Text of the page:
Child Labor: Between Family and Contextual Determinants

Thursday, 19 July 2018: 18:50
Oral Presentation
Cinthia Barros de Miranda CINTHIA BARROS, Social Development Ministry, Brazil
Danielle Cireno FERNANDES, University federal of Minas Gerais, Brazil
This article aims to reinforce the debates on the determinants of child labor, focusing on the duality between family choices and structural forces. As the theme has been explored in the literature, the objective is to present a new look at the phenomenon using a multilevel econometric model. The article uses information from Brazilian Census (2010). The findings point to a multicausality to explain the phenomenon.

Home Economics Theory, based on classical approaches as Becker's time allocation theory (1965), focuses on economic variables to explain this phenomenon, especially family income. The decision of children's work is understood as maximizing family well-being. On the other hand, Life-Course theory assumes that individuals are in a historical and social context (Dewilde, 2003). So, the individual is shaped by his context and the values that characterize his time.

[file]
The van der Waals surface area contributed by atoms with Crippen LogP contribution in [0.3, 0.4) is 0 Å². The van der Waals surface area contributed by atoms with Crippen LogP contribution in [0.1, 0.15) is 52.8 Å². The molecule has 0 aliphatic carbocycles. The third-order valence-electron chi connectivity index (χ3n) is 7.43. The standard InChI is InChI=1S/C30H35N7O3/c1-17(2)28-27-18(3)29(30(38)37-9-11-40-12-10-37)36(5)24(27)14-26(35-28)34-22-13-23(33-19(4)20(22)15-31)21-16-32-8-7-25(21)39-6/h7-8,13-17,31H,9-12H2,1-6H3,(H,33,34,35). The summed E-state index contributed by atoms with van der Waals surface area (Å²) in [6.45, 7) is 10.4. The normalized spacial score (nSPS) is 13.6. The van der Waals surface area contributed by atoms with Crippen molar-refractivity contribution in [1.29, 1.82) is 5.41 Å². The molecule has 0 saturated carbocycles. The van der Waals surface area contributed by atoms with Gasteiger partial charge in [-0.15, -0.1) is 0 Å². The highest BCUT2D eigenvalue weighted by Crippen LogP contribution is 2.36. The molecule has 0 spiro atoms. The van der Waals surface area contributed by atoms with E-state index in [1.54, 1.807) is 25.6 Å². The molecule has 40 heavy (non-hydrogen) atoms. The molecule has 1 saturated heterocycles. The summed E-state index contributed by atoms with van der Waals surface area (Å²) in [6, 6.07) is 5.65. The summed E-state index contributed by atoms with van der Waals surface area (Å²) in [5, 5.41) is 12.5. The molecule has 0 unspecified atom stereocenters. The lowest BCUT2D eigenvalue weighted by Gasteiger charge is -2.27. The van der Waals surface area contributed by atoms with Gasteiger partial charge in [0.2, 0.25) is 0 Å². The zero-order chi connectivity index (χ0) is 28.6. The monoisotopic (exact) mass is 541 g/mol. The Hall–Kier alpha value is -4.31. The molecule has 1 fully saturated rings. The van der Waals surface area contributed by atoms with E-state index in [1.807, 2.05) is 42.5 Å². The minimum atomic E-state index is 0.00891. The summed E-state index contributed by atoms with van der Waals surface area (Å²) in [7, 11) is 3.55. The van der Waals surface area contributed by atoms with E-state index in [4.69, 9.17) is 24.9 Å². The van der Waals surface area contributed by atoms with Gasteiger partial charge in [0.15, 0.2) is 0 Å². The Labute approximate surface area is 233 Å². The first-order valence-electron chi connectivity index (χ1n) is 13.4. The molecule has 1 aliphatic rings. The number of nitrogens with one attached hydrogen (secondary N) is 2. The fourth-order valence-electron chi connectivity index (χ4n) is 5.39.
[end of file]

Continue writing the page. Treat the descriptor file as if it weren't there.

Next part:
Economic Sociology has as presuppositions: 1) the relativization of rationality that guides economic action and 2) the relationship between social representations and patterns of behavior and social organization. Therefore, it can concatenate the conception of the influence of individual and family rational choices and how these choices are embedded in contextual social relations.

This article proposes an innovation: the multilevel model (Goldstein, 1995), which takes into account the data grouping structure. This is a possibility to convergence Macro and Micro Level Sociology, allowing a new reflection on child labor. The model allows an overlapping analysis between intrafamilial variables - family income, labor market insertion, family size, schooling of those responsible - and contextual variables of the municipality - estimation of poor families, informality rate, dropout rate, coverage of social programs, percentage of rural population.